Esperanza's Santos makes good showing at Carpenter Cup
Luis Santos let loose with a deep sigh and looked around Penn's Meiklejohn Stadium in several directions. He required help, and not in the form of a cool drink on a brutally hot day.
Luis Santos let loose with a deep sigh and looked around Penn's Meiklejohn Stadium in several directions.
He required help, and not in the form of a cool drink on a brutally hot day.
A question had just been asked. Luckily, teammate Harry Davila was standing nearby. Seeing what was going on, Davila came over and asked one of his own: "Need some help with translation?"
Santos shook his head yes, yes, a thousand times yes.
Hispanic players are nothing new to Public League baseball. However, Santos moved to Philly just 4 years ago from Manati, Puerto Rico, and is still not confident enough with his English to answer a reporter's questions without a smidgen of help.
No problema, amigo.
Santos, a 5-6, 145-pound junior, is a catcher for Esperanza Academy, a charter school in Hunting Park with an overwhelmingly large Hispanic population.
And yesterday, in impressive fashion, he also played that spot for the Pub in the opening round of the 23rd annual Carpenter Cup Classic, a 16-team tourney for all-star squads from the tristate area.
Perhaps you know little of EA, formerly called Nueva Esperanza. Well, its diamond squad is lodged in Division C and that grouping, along with D below it, rarely sports players worthy of Carpenter Cup exposure.
Nevertheless, with the help of Davila, who plays for Alvin Swenson, Santos said he was confident when he attended the Pub's CC tryout because of his arm strength and ability to block low pitches.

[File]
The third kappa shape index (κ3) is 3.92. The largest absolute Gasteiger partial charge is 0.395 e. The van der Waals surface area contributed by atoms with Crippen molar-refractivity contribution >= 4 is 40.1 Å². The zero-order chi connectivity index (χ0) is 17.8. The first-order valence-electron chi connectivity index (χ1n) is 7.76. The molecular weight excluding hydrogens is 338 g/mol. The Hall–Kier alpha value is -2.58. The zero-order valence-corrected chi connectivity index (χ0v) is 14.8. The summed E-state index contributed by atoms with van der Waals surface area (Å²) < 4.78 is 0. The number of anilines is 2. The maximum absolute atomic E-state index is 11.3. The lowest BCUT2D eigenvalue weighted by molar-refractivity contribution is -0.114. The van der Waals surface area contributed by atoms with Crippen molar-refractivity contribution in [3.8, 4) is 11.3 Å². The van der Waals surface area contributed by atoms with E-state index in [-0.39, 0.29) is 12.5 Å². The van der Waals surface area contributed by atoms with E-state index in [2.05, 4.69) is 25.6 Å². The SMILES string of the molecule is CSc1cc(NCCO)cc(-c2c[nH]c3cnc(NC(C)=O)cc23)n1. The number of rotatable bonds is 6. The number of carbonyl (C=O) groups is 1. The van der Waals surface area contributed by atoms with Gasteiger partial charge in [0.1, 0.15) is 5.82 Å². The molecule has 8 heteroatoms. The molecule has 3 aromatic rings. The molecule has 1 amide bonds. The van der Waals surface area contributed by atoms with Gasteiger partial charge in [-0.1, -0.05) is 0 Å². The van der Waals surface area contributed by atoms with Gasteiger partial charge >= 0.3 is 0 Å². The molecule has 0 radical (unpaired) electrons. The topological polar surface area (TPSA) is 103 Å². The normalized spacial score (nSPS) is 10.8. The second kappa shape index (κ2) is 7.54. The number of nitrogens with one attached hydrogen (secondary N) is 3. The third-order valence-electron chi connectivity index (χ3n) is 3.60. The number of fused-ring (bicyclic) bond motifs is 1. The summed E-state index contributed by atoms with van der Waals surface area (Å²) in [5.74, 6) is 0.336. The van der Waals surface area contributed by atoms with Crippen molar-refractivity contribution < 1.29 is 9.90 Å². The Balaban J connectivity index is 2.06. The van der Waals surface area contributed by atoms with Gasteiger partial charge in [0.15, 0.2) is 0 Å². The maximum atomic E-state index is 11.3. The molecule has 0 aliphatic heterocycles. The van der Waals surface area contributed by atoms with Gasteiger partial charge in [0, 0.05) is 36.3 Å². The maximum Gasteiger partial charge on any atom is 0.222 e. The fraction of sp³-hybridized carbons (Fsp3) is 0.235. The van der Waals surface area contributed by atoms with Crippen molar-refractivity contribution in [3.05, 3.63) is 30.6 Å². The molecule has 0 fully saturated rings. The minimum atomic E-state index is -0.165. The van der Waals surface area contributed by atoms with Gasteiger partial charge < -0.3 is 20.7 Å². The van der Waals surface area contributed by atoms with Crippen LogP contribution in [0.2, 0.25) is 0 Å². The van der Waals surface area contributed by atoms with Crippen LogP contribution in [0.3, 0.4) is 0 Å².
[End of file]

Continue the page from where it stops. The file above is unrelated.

In the game itself? The Pub suffered an agonizing 4-3 defeat to Mercer County (N.J.), and still owns just one win (in 1990) in tourney history. Santos was among the bright lights, though, thanks to a 2-for-2 showing at the plate and the fact that no one even tried to steal on him.
"Luis opened some serious eyes at the tryout," said Pub coach Juan Namnun, of Frankford. "His glove-to-glove time [on throws to second] was so fast. He was giving us phenomenal reps.
"We call them 'tryouts' for a reason . . . This kid deserved to be here and he showed well in this game."
With a laugh, Davila seconded Santos' tryout performance.
"We had a scrimmage and he gunned down two guys . . . Nah, I wasn't one of them."
Santos said he has been playing baseball since age 2 and that he moved to Philly (he lives near Howard and Westmoreland) with his parents and siblings because "economic conditions" in Puerto Rico had become too difficult. He chose Esperanza, he said, "because it'll give me a nice future."
Santos entered the game in the sixth inning. He singled hard to left-center and later beat out a grounder to second.
"Both pitches were down the middle," he said.
When asked why he likes playing baseball, he smiled and said, "Because I'm good."
In losing by one run for just the second time in tourney history (also 1987), the Pub also received two hits and an RBI from Northeast designated hitter Tim Freiling, three innings of one-run ball (unearned) from lefty Brian Susten, also a Northeast junior, and a two-run homer from Frankford centerfielder Edwin "Tito" Rohena, yet another 11th-grader.
Rohena said the pitch was a down-and-in fastball.
"Public League pitchers won't usually give me one there," he added. "Everything's away, away, away. But low and inside, that's one of my areas. I knew it was out off the bat."
Mercer scored the decisive run in the seventh on a bases-loaded, none-away sacrifice fly by Mike Kapuscienski.
Being able to only watch that sequence was hard for Santos. As for collecting a pair of hits . . .
"My best feeling in baseball," he said, beaming. *